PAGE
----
Their home ground is so formidable, at one stage we had a 27-year losing streak against them.
They've feasted on us in finals; who among us isn't thankful that Sydney thrashed them in the 2016 preliminary final, and we didn't have to face the sight of those blue-and-white hoops, and endure Billy Brownless 'King of Geelong' flashbacks.
The Cats have always had the knack of dismantling our pretensions. In mid-2008 we headed to Geelong for an eagerly awaited 'top-of-the-table' showdown. The mood was maudlin on the train back to Footscray after a 10-goal drubbing, while Geelong fans around us artlessly discussed how many of their players had shockers, and expressed disappointment: they should have won by more.
'Taxpayer-funded stadium', as I call the Cats' home these days, does have at least one fond memory for me though. It was where a Geelong wit christened myself and my sister 'The Libba Sisters' because of our petite size; a nickname which has now endured and developed a life of its own.
The Libba Sisters always travel together to the match. At the game, she sits on the left, I'm on the right. We share the rhythms of the game together in unspoken ways. One glance is enough: 'We're switched on today'. Or it might convey the sinking feeling; 'This could be a very long afternoon.'
We're in synch, of course, in our clear-eyed analysis of the umpiring. We have our own private nicknames for the players. We are equally exasperated, and equally devoted, to our beloved team.
The Libba Sisters are too savvy to ever make bold statements that a match is in our keeping. This is because on one occasion, with less than three minutes to go, the Dogs were three goals up. One Libba Sister (okay, it was me) turned to the other and said: 'We must have it now! the Dees would need to get a goal straight from each centre bounce for us to lose.' Soon, we were doing the familiar, defeated trudge from the ground; the Dees, of course, had just done that.
In the wilderness years (which is actually most of our barracking lives) we used to smile when we saw pairs of elderly women, swathed in red, white and blue, arriving at the game together; this would be our fate one day. We extracted a pact from each other: whichever Libba Sister succumbed first to dementia, the other would visit regularly and lift their spirits by pretending that the Bulldogs had just won the premiership.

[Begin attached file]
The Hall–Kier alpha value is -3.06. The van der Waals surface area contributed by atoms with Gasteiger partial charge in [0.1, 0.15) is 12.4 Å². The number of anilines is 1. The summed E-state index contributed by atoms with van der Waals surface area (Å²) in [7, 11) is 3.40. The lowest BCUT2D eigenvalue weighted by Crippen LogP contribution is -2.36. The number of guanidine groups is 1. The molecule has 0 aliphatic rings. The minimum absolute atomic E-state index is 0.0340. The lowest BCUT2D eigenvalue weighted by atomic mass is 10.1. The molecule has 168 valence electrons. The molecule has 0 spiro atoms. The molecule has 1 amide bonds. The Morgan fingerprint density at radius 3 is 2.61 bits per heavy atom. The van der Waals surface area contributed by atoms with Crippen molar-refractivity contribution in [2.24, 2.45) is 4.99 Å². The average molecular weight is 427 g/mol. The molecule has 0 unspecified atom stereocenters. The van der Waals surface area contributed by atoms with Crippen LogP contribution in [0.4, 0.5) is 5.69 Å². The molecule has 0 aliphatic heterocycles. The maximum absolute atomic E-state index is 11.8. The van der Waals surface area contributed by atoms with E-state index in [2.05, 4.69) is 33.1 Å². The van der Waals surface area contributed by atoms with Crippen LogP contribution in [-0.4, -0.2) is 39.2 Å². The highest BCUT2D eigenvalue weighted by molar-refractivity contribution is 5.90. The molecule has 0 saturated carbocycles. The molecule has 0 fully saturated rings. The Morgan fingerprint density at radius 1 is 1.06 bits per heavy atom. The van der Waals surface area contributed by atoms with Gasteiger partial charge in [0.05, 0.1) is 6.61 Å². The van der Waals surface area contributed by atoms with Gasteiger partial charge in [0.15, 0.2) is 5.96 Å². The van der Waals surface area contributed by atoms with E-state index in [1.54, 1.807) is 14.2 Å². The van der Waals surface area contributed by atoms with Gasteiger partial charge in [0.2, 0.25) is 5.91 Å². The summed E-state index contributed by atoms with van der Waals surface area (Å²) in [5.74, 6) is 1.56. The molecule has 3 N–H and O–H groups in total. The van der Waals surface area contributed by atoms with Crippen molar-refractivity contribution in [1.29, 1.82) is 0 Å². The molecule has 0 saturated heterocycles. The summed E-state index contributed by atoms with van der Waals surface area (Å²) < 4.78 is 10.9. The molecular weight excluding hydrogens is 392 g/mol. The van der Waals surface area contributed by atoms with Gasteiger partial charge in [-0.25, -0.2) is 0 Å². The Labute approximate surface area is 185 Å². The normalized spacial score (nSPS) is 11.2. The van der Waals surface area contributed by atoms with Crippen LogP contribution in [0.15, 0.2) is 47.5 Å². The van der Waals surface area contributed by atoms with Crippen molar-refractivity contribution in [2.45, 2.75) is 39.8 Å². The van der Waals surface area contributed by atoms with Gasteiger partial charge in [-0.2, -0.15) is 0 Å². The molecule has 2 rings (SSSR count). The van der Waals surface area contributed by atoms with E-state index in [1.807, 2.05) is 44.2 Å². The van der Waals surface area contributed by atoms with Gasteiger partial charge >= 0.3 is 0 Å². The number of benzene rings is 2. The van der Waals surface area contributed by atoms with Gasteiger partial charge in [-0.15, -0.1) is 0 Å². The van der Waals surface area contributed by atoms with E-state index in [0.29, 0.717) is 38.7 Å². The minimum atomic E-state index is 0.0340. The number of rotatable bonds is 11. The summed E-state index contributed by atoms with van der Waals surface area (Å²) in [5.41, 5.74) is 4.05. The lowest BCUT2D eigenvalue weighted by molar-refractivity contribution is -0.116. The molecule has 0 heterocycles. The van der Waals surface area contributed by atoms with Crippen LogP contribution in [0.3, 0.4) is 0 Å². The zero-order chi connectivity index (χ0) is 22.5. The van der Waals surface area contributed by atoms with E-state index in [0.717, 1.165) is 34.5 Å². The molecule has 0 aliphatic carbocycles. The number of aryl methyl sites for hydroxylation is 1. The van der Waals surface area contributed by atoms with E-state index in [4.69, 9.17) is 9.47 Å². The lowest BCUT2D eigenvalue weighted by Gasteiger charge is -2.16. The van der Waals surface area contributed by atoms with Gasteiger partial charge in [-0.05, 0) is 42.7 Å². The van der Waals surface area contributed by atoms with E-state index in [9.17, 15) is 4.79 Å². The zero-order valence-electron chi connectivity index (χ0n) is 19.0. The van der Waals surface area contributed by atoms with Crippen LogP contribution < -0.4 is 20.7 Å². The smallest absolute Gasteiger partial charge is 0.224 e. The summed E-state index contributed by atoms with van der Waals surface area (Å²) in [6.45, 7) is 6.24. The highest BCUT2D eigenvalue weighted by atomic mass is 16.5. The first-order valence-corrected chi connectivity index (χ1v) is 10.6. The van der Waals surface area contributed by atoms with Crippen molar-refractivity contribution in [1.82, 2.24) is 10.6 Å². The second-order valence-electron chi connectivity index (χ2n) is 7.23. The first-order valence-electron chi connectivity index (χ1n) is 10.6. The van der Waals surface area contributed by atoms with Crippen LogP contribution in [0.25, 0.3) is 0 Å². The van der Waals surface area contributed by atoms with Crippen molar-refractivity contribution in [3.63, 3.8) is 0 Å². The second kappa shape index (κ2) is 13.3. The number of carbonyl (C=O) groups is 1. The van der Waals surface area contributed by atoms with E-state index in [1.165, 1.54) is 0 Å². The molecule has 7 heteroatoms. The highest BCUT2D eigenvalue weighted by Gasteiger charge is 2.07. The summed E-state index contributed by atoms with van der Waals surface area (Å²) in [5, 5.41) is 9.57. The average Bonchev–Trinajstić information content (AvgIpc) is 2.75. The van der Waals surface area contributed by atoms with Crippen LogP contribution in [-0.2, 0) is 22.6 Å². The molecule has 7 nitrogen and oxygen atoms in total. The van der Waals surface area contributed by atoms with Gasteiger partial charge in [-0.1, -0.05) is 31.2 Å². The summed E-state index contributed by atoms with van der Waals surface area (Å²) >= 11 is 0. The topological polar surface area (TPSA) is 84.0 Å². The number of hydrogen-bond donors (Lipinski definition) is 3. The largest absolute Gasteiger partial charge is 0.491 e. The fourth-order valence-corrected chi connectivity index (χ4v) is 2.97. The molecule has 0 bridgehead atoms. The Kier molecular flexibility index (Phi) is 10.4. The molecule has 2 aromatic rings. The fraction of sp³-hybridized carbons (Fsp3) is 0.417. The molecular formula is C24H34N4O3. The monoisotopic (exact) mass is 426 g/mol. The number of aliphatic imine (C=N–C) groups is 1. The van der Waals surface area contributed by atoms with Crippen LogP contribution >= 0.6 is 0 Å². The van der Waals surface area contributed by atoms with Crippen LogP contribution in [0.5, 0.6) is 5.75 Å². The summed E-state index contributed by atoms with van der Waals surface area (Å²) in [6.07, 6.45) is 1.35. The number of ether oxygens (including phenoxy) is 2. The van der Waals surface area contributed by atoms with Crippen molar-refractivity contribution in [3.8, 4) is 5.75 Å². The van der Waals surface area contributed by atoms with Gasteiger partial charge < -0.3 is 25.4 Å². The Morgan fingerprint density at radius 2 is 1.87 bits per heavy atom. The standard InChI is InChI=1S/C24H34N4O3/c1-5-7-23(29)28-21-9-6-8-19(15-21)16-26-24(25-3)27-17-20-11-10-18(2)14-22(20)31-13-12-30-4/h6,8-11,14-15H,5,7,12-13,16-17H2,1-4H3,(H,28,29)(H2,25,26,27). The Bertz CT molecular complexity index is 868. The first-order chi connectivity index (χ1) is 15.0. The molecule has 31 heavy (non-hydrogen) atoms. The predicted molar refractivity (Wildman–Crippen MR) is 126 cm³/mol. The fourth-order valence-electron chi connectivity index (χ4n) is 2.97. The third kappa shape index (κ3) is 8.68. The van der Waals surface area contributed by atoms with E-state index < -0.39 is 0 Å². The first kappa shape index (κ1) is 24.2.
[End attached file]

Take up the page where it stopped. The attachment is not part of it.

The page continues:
The trips home after a bad Bulldogs' loss can be a time of white-hot fury. In our safe space we vent our spleen and express wildly inappropriate views that never make their way to a sedate Tragician blog. On one such trip home, after an abominable performance in the first semi-final in 2008, we employed an imaginary red Texta to rate players' efforts. Through tears of laughter, we agreed it would save time if we just de-listed the lot and started again.
We make ludicrous statements, as we adjust, with black humour, to the pain of a loss. Despite no evidence whatsoever that either of the Libbas has any sporting prowess, one of us will claim that a sprayed shot at goal at a critical point was so easy that she, surely, would have kicked it. The other will say she definitely could have out-sprinted a player who'd been caught flat-footed. If things are really bad, we'll agree that our 83-year-old mother would have been more sprightly in the forward line than those who've let us down.
And yet one day in April 2015, driving home after a wonderful victory in Luke Beveridge's first year as a coach, the Other Libba Sister suddenly said: 'I think these boys can do it. I think they're the ones.' The rest of the trip was unusually silent, as we digested those words, barely even able to contain in our minds the hugeness of the idea: a Bulldogs' team running out to play on Grand Final Day.
Eighteen months later the Libba Sisters travelled to Sydney to see Our Boys make their latest tilt at winning a preliminary final. I don't think we stopped chatting or laughing for the whole eight-hour trip; yet we never really discussed the cherished, elusive goal that was yet again in front of us. Or how that same long journey home would feel if we lost.